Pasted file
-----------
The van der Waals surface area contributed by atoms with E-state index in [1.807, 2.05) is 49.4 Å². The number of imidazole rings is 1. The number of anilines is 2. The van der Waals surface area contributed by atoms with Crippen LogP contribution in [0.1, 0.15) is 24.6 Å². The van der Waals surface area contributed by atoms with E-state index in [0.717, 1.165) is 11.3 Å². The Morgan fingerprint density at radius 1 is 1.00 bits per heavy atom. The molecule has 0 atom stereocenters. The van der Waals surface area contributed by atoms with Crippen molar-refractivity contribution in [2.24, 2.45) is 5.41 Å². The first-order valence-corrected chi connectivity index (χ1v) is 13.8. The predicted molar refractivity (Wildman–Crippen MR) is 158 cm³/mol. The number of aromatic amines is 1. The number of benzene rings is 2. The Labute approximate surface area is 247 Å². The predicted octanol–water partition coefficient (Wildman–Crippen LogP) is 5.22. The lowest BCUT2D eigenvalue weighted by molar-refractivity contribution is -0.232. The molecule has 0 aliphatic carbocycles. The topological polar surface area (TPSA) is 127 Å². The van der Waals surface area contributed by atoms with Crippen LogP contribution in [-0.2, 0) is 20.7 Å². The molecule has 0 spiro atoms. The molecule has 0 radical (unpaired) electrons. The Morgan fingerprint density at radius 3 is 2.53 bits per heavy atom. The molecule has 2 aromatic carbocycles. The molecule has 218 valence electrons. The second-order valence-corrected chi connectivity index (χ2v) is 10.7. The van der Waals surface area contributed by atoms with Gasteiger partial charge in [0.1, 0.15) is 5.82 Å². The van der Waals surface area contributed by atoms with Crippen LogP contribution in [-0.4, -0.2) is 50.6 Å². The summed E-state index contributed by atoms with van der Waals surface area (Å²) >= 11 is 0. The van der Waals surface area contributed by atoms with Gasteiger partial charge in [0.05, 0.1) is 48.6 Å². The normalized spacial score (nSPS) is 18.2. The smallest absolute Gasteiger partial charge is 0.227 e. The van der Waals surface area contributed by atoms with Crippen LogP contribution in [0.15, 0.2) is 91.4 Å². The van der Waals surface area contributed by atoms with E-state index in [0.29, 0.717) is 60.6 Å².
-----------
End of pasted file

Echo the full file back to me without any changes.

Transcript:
The van der Waals surface area contributed by atoms with E-state index in [1.807, 2.05) is 49.4 Å². The number of imidazole rings is 1. The number of anilines is 2. The van der Waals surface area contributed by atoms with Crippen LogP contribution in [0.1, 0.15) is 24.6 Å². The van der Waals surface area contributed by atoms with E-state index in [0.717, 1.165) is 11.3 Å². The Morgan fingerprint density at radius 1 is 1.00 bits per heavy atom. The molecule has 0 atom stereocenters. The van der Waals surface area contributed by atoms with Crippen molar-refractivity contribution in [2.24, 2.45) is 5.41 Å². The first-order valence-corrected chi connectivity index (χ1v) is 13.8. The predicted molar refractivity (Wildman–Crippen MR) is 158 cm³/mol. The number of aromatic amines is 1. The number of benzene rings is 2. The Labute approximate surface area is 247 Å². The predicted octanol–water partition coefficient (Wildman–Crippen LogP) is 5.22. The lowest BCUT2D eigenvalue weighted by molar-refractivity contribution is -0.232. The molecule has 0 aliphatic carbocycles. The topological polar surface area (TPSA) is 127 Å². The van der Waals surface area contributed by atoms with Crippen LogP contribution in [-0.2, 0) is 20.7 Å². The molecule has 0 spiro atoms. The molecule has 0 radical (unpaired) electrons. The Morgan fingerprint density at radius 3 is 2.53 bits per heavy atom. The molecule has 2 aromatic carbocycles. The molecule has 218 valence electrons. The second-order valence-corrected chi connectivity index (χ2v) is 10.7. The van der Waals surface area contributed by atoms with Gasteiger partial charge in [0.1, 0.15) is 5.82 Å². The van der Waals surface area contributed by atoms with Crippen LogP contribution in [-0.4, -0.2) is 50.6 Å². The summed E-state index contributed by atoms with van der Waals surface area (Å²) >= 11 is 0. The van der Waals surface area contributed by atoms with Gasteiger partial charge in [0.05, 0.1) is 48.6 Å². The normalized spacial score (nSPS) is 18.2. The smallest absolute Gasteiger partial charge is 0.227 e. The van der Waals surface area contributed by atoms with Crippen LogP contribution in [0.15, 0.2) is 91.4 Å². The van der Waals surface area contributed by atoms with E-state index in [0.29, 0.717) is 60.6 Å².